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Regularly printed circuit boards are used in a number of low-voltage and low-power appliances and devices to help them function properly. However, what kind of printed circuit board is used for appliances and devices that need more voltage and power? Heavy copper PCB.


In this post, you are going to learn everything you need to know about heavy copper PCBs. This will include a more in-depth description of heavy copper PCBs, a few examples of where they can be found, and characteristics that make heavy copper PCBs different from the traditional ones.



Heavy copper PCBs have specifically printed circuit boards that are thicker and heavier for the sake of handling higher voltage and power. To help you understand, a traditional printed coper board will have a weight ranging between ½ oz/ft2 to 3 oz/ft2. But, heavy copper PCBs usually weigh between 4 oz/ft2 to 20 oz/ft2.


As you can see, this weight is a significant gain from the traditional printed circuit board. Because this weighs more, it also is thicker. This means that it can stand up to the high power it was created for.


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You will mainly find heavy copper PCBs in larger pieces of electronics. These will include things like transformers and power converters. These are mainly used to divert or direct power to certain sources. As previously mentioned, they are built to handle high volumes of electricity.


Hybrid and electric cars have become an ideal mode of transportation for many. With the emphasis many are putting on protecting the environment through reduced use of fuel, electric cards have become a popular choice. Did you know that electric cars are usually homes to heavy copper PCBs? It takes a lot of power to charge and run a full car off of a battery!


Solar batteries and solar panels are also frequent users of heavy copper printed circuit boards. They allow for the mass movement of energy collected from the sun.



A lot of the benefits of heavy copper PCB deal with thermal rates.


Firstly, there is the less thermal strain when using a heavy copper PCB. This is because copper itself has a high thermal and electrical conductivity level, so it can take the heat and the extra electrical power that is thrown it's way.


Because these PCBs are made with extra copper, they can also survive through several thermal cycles. Some other PCBs will wear down more quickly or even burn if put through the amount of heat heavy copper PCBs go through.

Not only do heavy copper PCBs do a great job of keeping the temperature in check, but they also do a great job of providing an uninterrupted flow of energy. This is because copper itself is a natural conductor. Heavy copper PCBs also tend to be smaller in size because they are usually layered. This means that they are made to be compact and to fit into devices that will require extra power.


Lastly, copper is a very affordable resource, so these types of PCBs are not too costly to create. This is a benefit because more expensive materials can start to get too costly for some companies.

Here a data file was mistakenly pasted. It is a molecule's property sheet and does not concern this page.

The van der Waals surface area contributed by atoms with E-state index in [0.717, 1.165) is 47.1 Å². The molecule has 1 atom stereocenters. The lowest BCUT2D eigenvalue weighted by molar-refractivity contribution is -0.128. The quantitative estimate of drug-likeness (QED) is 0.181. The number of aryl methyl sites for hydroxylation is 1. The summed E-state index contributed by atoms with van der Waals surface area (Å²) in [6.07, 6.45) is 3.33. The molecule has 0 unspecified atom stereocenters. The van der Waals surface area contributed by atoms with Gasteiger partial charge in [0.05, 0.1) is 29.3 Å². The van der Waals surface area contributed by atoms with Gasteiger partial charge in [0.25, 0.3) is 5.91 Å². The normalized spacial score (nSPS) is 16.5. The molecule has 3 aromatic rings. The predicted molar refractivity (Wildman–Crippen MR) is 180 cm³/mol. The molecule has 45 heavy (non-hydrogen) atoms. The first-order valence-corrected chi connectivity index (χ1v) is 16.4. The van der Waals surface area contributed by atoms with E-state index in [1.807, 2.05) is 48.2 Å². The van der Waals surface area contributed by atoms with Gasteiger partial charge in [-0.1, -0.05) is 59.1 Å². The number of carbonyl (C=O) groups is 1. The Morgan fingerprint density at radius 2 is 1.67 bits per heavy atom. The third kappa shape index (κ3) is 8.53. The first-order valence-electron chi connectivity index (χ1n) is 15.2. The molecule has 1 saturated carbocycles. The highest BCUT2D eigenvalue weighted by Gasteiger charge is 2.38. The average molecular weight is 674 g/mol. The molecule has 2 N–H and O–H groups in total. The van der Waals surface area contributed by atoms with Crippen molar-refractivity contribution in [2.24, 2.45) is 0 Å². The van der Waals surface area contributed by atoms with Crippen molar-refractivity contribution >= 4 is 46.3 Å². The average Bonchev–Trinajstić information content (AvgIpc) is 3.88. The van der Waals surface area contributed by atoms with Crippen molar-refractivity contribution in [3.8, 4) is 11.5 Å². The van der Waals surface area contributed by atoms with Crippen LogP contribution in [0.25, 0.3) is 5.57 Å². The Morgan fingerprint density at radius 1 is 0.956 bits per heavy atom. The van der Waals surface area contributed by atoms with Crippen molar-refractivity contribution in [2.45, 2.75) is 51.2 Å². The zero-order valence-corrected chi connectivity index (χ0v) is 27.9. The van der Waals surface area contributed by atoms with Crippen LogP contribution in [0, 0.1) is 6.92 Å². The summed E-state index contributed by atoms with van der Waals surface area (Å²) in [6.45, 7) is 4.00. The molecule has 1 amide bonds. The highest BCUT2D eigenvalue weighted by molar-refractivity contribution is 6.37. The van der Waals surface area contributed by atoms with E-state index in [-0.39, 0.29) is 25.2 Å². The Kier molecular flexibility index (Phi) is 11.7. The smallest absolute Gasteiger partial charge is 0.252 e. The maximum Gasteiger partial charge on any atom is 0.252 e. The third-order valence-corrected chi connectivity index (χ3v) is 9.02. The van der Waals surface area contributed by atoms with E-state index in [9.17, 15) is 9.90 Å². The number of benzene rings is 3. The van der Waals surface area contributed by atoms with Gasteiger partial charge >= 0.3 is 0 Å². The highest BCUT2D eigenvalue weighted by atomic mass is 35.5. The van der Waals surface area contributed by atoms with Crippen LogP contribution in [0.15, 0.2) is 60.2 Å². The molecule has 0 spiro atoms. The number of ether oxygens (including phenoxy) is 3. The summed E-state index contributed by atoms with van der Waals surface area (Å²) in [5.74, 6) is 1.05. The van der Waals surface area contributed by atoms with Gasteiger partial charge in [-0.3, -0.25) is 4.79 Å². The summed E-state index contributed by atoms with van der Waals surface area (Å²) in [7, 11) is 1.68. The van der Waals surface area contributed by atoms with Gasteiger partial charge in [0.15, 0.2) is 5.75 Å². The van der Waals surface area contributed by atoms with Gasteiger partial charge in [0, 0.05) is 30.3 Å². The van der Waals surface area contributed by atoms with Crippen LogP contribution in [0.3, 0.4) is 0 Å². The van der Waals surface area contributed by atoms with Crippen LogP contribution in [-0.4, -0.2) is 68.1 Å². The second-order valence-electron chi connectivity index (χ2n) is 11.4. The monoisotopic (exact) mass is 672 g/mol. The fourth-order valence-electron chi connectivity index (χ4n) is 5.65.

When it is good, there is also bad. Unfortunately, the manufacturing of heavy copper printed circuit boards can result in a few issues.


To begin, there can be an issue in the etching process. Because the heavy copper PCB weighs more and is thicker, it might be difficult to accurately etch the pathways into the PCB. This can cause a ton of issues. One major issue it can cause is noise, which is the disruption or interference of an electrical signal. This happens when pathways are not deep or long enough, resulting in a spilling over of electricity.  


Another issue with the creation of a heavy copper PCB is inner layer alignment. Heavy copper PCBs are layered, but there can be some issues in aligning these layers so that each pathway and component can perform the proper function when an electrical signal is created. This can cause issues with the product the heavy copper PCB is in and can keep it from performing correctly.


Next is the issue of delamination. When putting a number of layers together, a technician creating a heavy copper PCB must use a lamination process. The laminate is used to also fill voids. But, improper application of the laminate can cause issues on the board and can cause the board to fall apart. This will obviously lead to issues that are hard to fix.



Now that you know the advantages and disadvantages of creating a heavy copper PCB, it is time to learn more about how the creative process for a heavy copper printed circuit board is different from the creation process of a traditional printed circuit board.


Obviously, the amount of copper used is greatly increased. This is a given! But the increased amount of copper also means an increased amount of time in production. Because these PCBs will come out thicker and heavier, it will take more time to accurately cut into the pieces of copper. If a company were to do this too quickly, it could result in a number of issues that could render the product the heavy copper PCB will go into utterly useless.


The layering is also a bit different. Because differential etching is used, it can sometimes be difficult to align the layers of copper for the best fit. The layering, however, makes for the creation of a more compact and powerful printed circuit board that is ready to take on a high voltage and power needs.




As you can see, there is a lot to know about heavy copper printed circuit boards. These boards are designed with power in mind. Now you know the important aspects of the design and manufacturing of these PCBs. 

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